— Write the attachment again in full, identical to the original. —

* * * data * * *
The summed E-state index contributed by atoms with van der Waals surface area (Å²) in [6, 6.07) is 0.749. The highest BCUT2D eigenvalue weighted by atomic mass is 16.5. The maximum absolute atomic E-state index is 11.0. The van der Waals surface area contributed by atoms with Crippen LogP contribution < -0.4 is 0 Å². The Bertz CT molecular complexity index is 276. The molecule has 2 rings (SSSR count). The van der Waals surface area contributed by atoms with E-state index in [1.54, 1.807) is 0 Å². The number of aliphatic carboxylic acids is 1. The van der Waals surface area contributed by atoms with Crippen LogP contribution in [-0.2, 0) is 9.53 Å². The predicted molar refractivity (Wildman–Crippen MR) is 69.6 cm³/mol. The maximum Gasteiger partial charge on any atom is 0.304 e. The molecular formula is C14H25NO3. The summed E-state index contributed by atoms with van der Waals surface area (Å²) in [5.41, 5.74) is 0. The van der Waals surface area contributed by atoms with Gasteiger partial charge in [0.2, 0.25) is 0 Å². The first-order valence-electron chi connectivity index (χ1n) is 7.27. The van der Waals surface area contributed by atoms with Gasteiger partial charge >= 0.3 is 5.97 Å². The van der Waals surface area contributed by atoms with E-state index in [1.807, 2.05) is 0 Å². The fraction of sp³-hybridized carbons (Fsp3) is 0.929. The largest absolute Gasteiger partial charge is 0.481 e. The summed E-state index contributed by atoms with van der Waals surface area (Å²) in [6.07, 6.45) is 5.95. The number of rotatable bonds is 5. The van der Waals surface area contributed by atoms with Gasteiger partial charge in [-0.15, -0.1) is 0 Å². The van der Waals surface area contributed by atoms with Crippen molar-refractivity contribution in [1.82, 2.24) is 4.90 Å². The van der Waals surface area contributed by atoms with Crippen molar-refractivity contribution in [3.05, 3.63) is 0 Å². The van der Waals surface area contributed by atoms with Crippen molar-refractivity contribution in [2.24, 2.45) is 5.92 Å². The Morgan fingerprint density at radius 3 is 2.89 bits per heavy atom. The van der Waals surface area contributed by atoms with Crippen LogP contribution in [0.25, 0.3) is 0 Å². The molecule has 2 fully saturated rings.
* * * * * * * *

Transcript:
The summed E-state index contributed by atoms with van der Waals surface area (Å²) in [6, 6.07) is 0.749. The highest BCUT2D eigenvalue weighted by atomic mass is 16.5. The maximum absolute atomic E-state index is 11.0. The van der Waals surface area contributed by atoms with Crippen LogP contribution < -0.4 is 0 Å². The Bertz CT molecular complexity index is 276. The molecule has 2 rings (SSSR count). The van der Waals surface area contributed by atoms with E-state index in [1.54, 1.807) is 0 Å². The number of aliphatic carboxylic acids is 1. The van der Waals surface area contributed by atoms with Crippen LogP contribution in [-0.2, 0) is 9.53 Å². The predicted molar refractivity (Wildman–Crippen MR) is 69.6 cm³/mol. The maximum Gasteiger partial charge on any atom is 0.304 e. The molecular formula is C14H25NO3. The summed E-state index contributed by atoms with van der Waals surface area (Å²) in [5.41, 5.74) is 0. The van der Waals surface area contributed by atoms with Gasteiger partial charge in [0.2, 0.25) is 0 Å². The first-order valence-electron chi connectivity index (χ1n) is 7.27. The van der Waals surface area contributed by atoms with Gasteiger partial charge >= 0.3 is 5.97 Å². The van der Waals surface area contributed by atoms with E-state index in [1.807, 2.05) is 0 Å². The fraction of sp³-hybridized carbons (Fsp3) is 0.929. The largest absolute Gasteiger partial charge is 0.481 e. The summed E-state index contributed by atoms with van der Waals surface area (Å²) in [6.07, 6.45) is 5.95. The number of rotatable bonds is 5. The van der Waals surface area contributed by atoms with Gasteiger partial charge in [-0.15, -0.1) is 0 Å². The van der Waals surface area contributed by atoms with Crippen molar-refractivity contribution in [1.82, 2.24) is 4.90 Å². The van der Waals surface area contributed by atoms with Crippen molar-refractivity contribution in [3.05, 3.63) is 0 Å². The van der Waals surface area contributed by atoms with Crippen molar-refractivity contribution in [2.24, 2.45) is 5.92 Å². The Morgan fingerprint density at radius 3 is 2.89 bits per heavy atom. The van der Waals surface area contributed by atoms with Crippen LogP contribution in [0.25, 0.3) is 0 Å². The molecule has 2 fully saturated rings.